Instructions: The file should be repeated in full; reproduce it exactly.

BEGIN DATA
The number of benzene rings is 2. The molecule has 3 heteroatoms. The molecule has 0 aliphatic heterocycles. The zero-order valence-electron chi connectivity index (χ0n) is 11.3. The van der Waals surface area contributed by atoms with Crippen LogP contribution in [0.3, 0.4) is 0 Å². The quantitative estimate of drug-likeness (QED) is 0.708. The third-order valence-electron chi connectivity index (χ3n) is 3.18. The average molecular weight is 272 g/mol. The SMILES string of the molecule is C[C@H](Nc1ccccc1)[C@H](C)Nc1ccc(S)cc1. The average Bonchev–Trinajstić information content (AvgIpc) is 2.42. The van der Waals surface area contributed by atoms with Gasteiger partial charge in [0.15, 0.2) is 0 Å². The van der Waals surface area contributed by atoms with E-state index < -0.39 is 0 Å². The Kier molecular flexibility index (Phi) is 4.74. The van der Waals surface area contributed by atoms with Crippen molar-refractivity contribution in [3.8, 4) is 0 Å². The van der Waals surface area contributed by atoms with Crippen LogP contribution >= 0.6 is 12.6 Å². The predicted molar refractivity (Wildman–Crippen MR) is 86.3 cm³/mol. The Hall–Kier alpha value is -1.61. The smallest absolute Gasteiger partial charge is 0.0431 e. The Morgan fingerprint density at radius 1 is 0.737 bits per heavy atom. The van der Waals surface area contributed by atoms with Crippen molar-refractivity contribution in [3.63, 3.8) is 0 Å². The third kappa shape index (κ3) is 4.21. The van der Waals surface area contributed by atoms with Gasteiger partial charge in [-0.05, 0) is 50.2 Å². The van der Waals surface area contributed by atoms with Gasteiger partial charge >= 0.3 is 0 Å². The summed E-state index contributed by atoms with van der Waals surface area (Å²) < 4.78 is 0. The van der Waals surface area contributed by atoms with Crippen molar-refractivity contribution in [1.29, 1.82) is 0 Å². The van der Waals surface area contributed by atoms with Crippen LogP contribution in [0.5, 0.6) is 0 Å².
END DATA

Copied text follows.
The number of benzene rings is 2. The molecule has 3 heteroatoms. The molecule has 0 aliphatic heterocycles. The zero-order valence-electron chi connectivity index (χ0n) is 11.3. The van der Waals surface area contributed by atoms with Crippen LogP contribution in [0.3, 0.4) is 0 Å². The quantitative estimate of drug-likeness (QED) is 0.708. The third-order valence-electron chi connectivity index (χ3n) is 3.18. The average molecular weight is 272 g/mol. The SMILES string of the molecule is C[C@H](Nc1ccccc1)[C@H](C)Nc1ccc(S)cc1. The average Bonchev–Trinajstić information content (AvgIpc) is 2.42. The van der Waals surface area contributed by atoms with Gasteiger partial charge in [0.15, 0.2) is 0 Å². The van der Waals surface area contributed by atoms with E-state index < -0.39 is 0 Å². The Kier molecular flexibility index (Phi) is 4.74. The van der Waals surface area contributed by atoms with Crippen molar-refractivity contribution in [3.8, 4) is 0 Å². The van der Waals surface area contributed by atoms with Crippen LogP contribution >= 0.6 is 12.6 Å². The predicted molar refractivity (Wildman–Crippen MR) is 86.3 cm³/mol. The Hall–Kier alpha value is -1.61. The smallest absolute Gasteiger partial charge is 0.0431 e. The Morgan fingerprint density at radius 1 is 0.737 bits per heavy atom. The van der Waals surface area contributed by atoms with Crippen molar-refractivity contribution in [3.63, 3.8) is 0 Å². The third kappa shape index (κ3) is 4.21. The van der Waals surface area contributed by atoms with Gasteiger partial charge in [-0.05, 0) is 50.2 Å². The van der Waals surface area contributed by atoms with Gasteiger partial charge >= 0.3 is 0 Å². The summed E-state index contributed by atoms with van der Waals surface area (Å²) < 4.78 is 0. The van der Waals surface area contributed by atoms with Crippen molar-refractivity contribution in [1.29, 1.82) is 0 Å². The van der Waals surface area contributed by atoms with Crippen LogP contribution in [0.5, 0.6) is 0 Å².